Saffold uses content in bowling-industry-specific newspapers and magazines, local newspaper advertisements and mailed coupons, as well as the company’s own website and other digital media. People who participate in bowling leagues often read specialized bowling publications. “For tournaments and leagues you need to be specific and target those people. For open bowling and social events you need various social media,” Saffold said.
This 115,000-square-foot-bowling alley has invested in technology to keep up with new trends and innovations. It recently became equipped with a system that allows guests to use the social mobile application XBowling. Guests who download this application on their cellular phones can use it to automatically make their bowling scores visible to anyone else who has XBowling. This means that bowlers in Addison can compete against their friends and family in other cities, states and countries.
Alpine Lanes in Muskego, Wis., has also invested heavily in the modernization of equipment. “People nowadays are used to up-to-date, modern places. They’re used to a higher standard, and what we have to do is give people the cleanliness and technology that you find at other places,” said owner Lloyd McIndoe.
This 16-lane, 20,000-square-foot-bowling center transformed its sports bar into a restaurant with more food options. McIndoe said that bowling alleys used to make a greater profit from selling alcoholic drinks than from food. Increased penalties for drinking and driving have played a role in changing that. “When you tie in really good food that’s when you’re really going to hit. Nowadays food is so important,” McIndoe said.
McIndoe believes word-of-mouth advertising is still paramount, but his secondary forms of advertising have changed in recent years. Alpine Lanes has stopped using print advertisements and has begun using its Facebook page to attract guests. “We’re kind of breaking into the social media thing. I think it’s extremely valuable, especially if you’re trying to build a following,” McIndoe said.
Pick’s Bowling Center in Bigfork, Mont., draws in guests by providing them coupons through its company website, but also achieves success with traditional advertising methods. “Radio advertising is very effective in our valley. There’s just so many listeners to country western music here, and if you catch the advertising at the right time it works well,” said Louwania Pickavance, owner of the 20-lane, 20,500-square-foot-bowling alley.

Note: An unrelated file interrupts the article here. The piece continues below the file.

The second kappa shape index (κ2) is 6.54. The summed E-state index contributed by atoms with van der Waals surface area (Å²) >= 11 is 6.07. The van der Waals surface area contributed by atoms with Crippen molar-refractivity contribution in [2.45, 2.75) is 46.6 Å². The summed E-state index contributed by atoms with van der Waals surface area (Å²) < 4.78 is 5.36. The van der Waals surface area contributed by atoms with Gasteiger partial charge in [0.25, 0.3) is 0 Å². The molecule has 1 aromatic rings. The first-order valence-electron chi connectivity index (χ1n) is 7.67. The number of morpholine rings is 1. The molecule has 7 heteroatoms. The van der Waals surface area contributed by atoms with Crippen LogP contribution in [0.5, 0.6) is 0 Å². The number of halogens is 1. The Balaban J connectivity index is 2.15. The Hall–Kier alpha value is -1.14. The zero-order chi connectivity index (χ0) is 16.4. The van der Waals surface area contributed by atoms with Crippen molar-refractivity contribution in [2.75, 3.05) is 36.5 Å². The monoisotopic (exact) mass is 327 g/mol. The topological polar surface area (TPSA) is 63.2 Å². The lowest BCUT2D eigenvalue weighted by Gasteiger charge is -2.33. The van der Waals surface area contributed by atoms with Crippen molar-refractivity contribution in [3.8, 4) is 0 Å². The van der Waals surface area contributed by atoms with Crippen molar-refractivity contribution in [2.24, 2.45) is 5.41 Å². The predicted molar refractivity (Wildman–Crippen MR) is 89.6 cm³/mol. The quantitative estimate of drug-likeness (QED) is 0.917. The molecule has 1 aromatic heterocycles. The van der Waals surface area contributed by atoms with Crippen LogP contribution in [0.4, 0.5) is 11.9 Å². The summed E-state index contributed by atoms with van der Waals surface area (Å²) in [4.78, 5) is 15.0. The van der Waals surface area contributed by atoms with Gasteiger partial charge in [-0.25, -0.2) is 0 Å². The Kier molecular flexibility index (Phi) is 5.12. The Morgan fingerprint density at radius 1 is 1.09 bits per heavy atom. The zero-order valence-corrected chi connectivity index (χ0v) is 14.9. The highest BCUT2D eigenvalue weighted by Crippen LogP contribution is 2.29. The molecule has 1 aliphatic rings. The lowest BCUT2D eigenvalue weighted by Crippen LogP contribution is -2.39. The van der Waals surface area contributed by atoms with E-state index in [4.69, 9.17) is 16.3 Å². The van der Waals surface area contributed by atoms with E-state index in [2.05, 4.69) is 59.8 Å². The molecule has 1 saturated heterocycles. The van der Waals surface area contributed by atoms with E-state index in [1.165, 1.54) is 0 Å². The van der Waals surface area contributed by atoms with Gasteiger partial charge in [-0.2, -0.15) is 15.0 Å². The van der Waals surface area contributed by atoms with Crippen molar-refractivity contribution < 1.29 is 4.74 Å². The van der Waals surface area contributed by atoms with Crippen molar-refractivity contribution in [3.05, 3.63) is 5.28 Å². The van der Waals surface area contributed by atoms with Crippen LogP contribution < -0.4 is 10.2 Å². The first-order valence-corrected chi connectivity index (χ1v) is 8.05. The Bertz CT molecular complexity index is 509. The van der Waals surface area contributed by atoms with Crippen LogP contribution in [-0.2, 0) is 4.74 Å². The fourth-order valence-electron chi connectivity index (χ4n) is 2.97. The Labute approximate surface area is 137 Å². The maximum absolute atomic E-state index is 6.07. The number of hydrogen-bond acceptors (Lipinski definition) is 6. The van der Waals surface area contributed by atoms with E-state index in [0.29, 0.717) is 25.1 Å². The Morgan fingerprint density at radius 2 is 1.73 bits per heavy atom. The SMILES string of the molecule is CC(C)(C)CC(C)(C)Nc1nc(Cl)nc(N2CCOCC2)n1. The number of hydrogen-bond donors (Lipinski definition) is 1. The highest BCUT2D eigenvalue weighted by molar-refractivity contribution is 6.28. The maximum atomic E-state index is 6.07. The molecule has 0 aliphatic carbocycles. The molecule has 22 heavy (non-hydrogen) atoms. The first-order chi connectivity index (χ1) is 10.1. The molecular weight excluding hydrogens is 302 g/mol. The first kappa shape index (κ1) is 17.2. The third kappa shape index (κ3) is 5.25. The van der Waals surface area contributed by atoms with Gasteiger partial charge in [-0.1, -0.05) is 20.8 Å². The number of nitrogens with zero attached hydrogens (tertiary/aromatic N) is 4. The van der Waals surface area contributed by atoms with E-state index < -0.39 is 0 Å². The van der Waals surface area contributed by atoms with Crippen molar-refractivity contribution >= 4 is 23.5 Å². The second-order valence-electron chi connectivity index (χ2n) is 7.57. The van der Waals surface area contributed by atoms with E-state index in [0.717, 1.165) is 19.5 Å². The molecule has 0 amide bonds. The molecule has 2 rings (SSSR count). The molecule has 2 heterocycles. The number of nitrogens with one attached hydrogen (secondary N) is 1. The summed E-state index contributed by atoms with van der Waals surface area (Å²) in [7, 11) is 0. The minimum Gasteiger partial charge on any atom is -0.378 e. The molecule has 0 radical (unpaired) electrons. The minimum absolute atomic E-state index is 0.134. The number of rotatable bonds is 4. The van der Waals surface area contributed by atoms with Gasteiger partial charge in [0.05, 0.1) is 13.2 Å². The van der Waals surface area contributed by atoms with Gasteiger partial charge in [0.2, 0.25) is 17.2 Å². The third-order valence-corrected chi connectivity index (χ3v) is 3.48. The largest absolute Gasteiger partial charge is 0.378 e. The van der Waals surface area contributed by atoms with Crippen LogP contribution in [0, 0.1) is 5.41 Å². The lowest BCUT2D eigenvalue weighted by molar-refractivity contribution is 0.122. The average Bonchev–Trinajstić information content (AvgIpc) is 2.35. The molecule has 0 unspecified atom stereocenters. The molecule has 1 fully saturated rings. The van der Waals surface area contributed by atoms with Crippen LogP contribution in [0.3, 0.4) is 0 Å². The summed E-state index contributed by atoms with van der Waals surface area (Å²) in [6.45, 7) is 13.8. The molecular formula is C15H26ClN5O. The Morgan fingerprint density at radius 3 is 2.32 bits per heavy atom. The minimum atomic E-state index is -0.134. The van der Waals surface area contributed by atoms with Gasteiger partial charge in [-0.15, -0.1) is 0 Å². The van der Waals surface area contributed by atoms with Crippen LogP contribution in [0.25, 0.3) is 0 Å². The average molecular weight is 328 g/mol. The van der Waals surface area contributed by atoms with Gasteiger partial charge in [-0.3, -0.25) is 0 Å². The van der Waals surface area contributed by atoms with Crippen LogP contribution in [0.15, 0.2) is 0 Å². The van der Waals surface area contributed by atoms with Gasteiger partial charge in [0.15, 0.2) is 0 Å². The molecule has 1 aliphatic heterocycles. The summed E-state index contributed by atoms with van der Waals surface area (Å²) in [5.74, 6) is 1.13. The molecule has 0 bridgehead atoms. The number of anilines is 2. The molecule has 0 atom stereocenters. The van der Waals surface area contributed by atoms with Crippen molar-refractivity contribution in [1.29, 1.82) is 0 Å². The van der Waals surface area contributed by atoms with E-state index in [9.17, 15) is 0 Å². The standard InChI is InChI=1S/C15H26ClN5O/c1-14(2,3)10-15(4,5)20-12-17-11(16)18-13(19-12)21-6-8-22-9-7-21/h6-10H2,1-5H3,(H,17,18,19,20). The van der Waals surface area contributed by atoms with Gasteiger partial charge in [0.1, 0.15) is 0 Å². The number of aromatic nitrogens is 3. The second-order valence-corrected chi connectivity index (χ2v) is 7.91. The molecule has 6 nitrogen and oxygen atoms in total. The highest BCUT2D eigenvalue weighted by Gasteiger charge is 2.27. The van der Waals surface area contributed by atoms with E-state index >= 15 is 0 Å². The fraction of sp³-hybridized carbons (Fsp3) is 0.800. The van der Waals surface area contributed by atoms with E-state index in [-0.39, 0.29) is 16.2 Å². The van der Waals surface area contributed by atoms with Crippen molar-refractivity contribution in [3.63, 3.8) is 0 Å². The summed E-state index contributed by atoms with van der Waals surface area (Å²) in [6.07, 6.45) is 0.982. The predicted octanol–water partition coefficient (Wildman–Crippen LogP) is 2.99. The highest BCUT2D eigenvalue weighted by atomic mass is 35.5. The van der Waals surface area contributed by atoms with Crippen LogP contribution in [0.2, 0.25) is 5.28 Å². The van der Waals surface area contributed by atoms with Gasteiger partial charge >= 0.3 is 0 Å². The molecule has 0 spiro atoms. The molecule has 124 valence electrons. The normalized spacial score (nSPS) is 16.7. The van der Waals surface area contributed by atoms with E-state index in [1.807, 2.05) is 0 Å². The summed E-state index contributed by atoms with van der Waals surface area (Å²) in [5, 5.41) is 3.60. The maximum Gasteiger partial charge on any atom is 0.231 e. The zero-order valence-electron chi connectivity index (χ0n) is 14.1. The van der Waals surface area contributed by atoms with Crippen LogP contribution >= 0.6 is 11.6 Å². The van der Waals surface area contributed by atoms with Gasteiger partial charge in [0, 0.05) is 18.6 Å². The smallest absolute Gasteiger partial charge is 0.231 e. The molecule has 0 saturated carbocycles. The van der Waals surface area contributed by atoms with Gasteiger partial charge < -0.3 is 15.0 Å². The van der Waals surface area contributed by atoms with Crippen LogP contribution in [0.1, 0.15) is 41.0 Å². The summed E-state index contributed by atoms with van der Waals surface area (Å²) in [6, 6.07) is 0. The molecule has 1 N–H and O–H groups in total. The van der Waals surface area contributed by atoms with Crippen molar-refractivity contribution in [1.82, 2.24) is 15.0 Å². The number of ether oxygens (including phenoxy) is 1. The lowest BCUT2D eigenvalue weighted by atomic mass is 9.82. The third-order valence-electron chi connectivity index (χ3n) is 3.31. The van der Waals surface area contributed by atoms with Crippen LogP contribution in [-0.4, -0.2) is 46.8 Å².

But word-of-mouth advertising and the cultivation of strong local connections are Pick’s Bowling Center’s most trusted promotional strategies. “We support our schools here in their activities, because they’re the people that come in here by the busload,” Pickavance said.
East Windsor Bowling and Recreation Center in Hammonton, N.J., still advertises effectively in local and regional newspapers, in addition to using its website and social media. These various methods help to promote its senior leagues, women’s leagues, men’s leagues, $1-game Mondays, and its participation in Kids Bowl Free, a national program that allows children to bowl for free twice a day throughout the summer.
People often learn about the wide array of leagues, events and specials through advertisements or social media. But it is the overall bowling experience that keeps guests coming again and again. “If you give people the best possible customer service when you have guests here, it’s a sure thing they’ll come back,” said Karen Kleber, manager of the 24-lane bowling center. “I’ve been working in the bowling business for 30 years now. I feel that the person at the front desk is going to set your impression of the place from the moment you walk in.” –